BRUSSELS — His team of doctors and engineers triggered headlines around the world last week by successfully operating to replace an elderly patient’s diseased jawbone with a prosthetic generated by 3D printing. Now Prof. Jules Poukens says that could be just the start of a bionic revolution.
“I think there are no limits to this,” Poukens said, adding that the digitalized three-dimensional printing technique can be used for larger bones and in the longer term, even organs.
“You can compare this to the first walk on the moon,” he said in a telephone interview. “We can replicate bones and even make them stronger than the original. It’s like the Six Million Dollar Man.”
Poukens’ Belgian-Dutch team announced on early February that they had achieved a medical first by using a 3D printer to create an exact replica of the patient’s jawbone made from powered titanium. In a four-hour operation, the implant was inserted to replace the 83-year-old patient’s severely infected original jaw.
The woman was able to leave hospital within three days after the operation and quickly recovered breathing, speech, chewing and sensation functions, announced the University of Hasselt, in eastern Belgium, where Poukens teaches. The shape of the woman’s face was also restored.
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3D printing is more commonly used in the industrial design, aerospace and engineering. It prints out plastic or metal objects from digital files by building up layers of material that are shaped and molded together, usually using laser beams. Scientists say the medical applications could be enormous.
“Creating metal implants by 3D printing is a stepping stone to the printing of human tissue and body parts, the ultimate promise of the technology,” said Terry Wohlers, a leading expert in 3D printing based in Fort Collins, Colorado.
Poukens’ team and other researchers are now looking to use 3D printing processes to blend living bone cells from patients into ceramic “scaffolds” in order to promote tissue growth. The research could eventually be developed to build the whole range of bones. In the longer term, scientists hope more complex body parts could also be replicated.
“Some soft tissue, such as that for a bladder, has been produced successfully,” Wohlers told GlobalPost. “The eventual goal is to manufacture complete organs, such as kidneys and hearts. One the biggest challenges is the printing of blood vessels. Without vascularization, organs will not survive.”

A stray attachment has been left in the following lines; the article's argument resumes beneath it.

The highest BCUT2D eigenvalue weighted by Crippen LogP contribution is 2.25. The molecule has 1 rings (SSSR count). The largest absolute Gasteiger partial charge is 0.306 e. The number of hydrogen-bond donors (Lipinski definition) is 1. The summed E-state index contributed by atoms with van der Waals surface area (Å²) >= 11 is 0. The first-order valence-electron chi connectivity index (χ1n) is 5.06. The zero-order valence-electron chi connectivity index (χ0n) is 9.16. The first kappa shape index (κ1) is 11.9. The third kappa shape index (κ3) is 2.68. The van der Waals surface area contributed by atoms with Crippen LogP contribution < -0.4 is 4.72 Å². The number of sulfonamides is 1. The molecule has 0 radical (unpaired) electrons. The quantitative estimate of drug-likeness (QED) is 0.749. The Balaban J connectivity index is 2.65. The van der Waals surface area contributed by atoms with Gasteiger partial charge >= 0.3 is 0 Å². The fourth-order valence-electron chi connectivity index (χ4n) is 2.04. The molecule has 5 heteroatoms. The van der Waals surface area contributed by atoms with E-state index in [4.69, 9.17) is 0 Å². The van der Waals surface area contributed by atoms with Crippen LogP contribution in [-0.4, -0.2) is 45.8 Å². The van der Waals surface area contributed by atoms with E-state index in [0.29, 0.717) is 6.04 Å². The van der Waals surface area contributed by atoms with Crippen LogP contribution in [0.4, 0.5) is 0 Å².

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In the Belgian-Dutch case, the patient’s jaw was digitally scanned. Then the customized replica was created by the Belgian company LayerWise using a high-powered laser beam to fuse layers of the powdered metal together to build up the exact shape of the infected bone. It was then coated with bioceramic artificial bone to facilitate its integration into the body.
To have repaired the woman’s jaw using traditional methods would have involved using micro-surgical repairs using bone from another part of the woman’s body. Poukens says such an operation would have taken four times longer, with increased risk to the patient, a much longer recovery time and less satisfactory results.
“A half year on, the patient is doing really well,” he said. In the next two months, a fixed bridge and dental implants will be added to enable the patient to eat normally.
The operation was carried out in June in the southeastern Dutch city of Sittard, where Poukens works as a facial surgeon and was a joint effort by engineers and doctors from Belgium and the Netherlands. The team has also carried out five smaller operations using 3D imprints to repair skull defects and is now researching other applications of the technology for larger bones and blending with living cells.
“Computer technology will cause a veritable revolution in the medical world. We just need to learn to work with it,” Poukens said.
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